Making our product simple was not just an aesthetic design decision, but a manufacturing consideration as well. We knew from the beginning the more complex the product, the harder it would be to bring it to fruition. As such, the Glif is a single injection-molded piece of rubber with no moving parts.
We designed the Glif specially for the iPhone 4. While we are sacrificing potential markets by not making the design more universal, this decision allowed us to pare the design down to its essence, and create something that felt like a perfect match for the device.
4. Describe the rigor that informed your design. (Research, ethnography, subject matter experts, materials exploration, technology, iteration, testing, etc., as applicable.) If this was a strictly research or strategy project, please provide more detail here.
Very little conscious up-front research was conducted, although closely following internet and design trends over the past few years certainly informed the design. We used our own design aesthetic as the litmus test throughout.
We arrived at the design through countless iterations. This was made possible (and affordable) by a relatively new prototyping technology: 3D printing. The 3D model of the Glif was created in Rhino and then sent to Shapeways, a company in the Netherlands that specializes in on-demand 3D printing. The 3D prints allowed us to test various rough design concepts in the early stages, and were equally useful in refining our finalized design at the end.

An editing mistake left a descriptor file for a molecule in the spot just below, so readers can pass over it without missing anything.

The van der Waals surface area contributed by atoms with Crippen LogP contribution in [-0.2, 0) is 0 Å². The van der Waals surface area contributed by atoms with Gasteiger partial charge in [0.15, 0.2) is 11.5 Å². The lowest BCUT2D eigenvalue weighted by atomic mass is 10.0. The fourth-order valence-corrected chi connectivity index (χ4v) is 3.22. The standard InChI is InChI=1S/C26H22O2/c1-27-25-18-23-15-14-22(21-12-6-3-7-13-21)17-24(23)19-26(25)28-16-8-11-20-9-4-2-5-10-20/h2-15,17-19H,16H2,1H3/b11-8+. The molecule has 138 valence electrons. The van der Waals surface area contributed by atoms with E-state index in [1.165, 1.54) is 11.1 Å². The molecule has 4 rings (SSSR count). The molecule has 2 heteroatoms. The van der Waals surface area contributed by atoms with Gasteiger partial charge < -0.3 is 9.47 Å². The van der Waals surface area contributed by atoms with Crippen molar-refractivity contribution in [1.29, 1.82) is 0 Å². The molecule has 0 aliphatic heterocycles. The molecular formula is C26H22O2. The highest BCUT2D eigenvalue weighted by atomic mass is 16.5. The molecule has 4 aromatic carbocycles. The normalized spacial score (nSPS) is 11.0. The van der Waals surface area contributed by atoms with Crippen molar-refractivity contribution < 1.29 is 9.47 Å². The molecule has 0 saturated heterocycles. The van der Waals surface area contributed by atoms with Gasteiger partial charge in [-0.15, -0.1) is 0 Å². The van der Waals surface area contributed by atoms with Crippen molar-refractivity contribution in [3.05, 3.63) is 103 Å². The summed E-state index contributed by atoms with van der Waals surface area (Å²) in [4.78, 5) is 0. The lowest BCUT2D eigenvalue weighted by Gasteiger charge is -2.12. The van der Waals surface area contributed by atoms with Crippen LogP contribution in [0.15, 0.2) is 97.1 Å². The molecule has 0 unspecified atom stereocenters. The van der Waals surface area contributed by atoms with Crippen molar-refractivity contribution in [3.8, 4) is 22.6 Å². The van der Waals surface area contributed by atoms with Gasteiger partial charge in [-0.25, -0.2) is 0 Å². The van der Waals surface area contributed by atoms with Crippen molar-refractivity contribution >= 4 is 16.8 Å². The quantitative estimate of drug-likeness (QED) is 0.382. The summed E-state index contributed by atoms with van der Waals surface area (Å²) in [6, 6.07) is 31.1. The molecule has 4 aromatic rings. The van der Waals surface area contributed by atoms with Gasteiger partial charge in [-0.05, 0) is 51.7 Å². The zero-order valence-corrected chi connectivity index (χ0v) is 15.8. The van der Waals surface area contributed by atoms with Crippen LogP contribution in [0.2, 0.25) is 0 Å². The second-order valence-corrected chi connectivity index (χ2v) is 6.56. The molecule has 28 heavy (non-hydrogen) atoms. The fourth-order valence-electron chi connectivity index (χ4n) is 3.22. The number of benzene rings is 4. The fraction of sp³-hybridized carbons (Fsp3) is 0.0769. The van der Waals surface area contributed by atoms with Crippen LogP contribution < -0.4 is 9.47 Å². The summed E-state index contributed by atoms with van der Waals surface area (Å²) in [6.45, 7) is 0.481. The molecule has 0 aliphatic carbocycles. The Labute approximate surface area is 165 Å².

We also received several material samples to help select the final material to be injection molded. It was important to find a soft, gentle material that would not scratch the phone, yet rigid enough to perform the functional tasks.
5. What is the social value of your design? (Gladdening, educational, economic, paradigm-shifting, sustainable, labor-mindful, environmental, cultural, etc.) How does it earn its keep in the world?
Perhaps more important than the object itself, our use of the crowd-funding site Kickstarter seems to be a watershed moment in the world of independent product development. No longer are individuals beholden to the whims of large corporations or "gatekeepers" in order to see their product idea brought to fruition. Many have used our project as a template for their own industrial designed projects, and have cited us directly as inspiration.
From the onset, it was always our goal to be as open and transparent about our design process as possible, showing the missteps as well as the successes. Through blog posts, tweets, video updates, etc., we have included everyone in the making of the Glif, and thus created a stronger bond between us and our customers. This signifies a shift in consumer's interest in knowing where their products are coming from, and how they are created.
6. If you could have done one thing differently with the project, what would you have changed?
Because of our relative inexperience with traditional manufacturing techniques, we designed the Glif without much consideration for the artifacts / imperfections of the manufacturing process. With this knowledge in hand, we could have considered these throughout the entire design process, instead of at the end, where it was more difficult to make adjustments.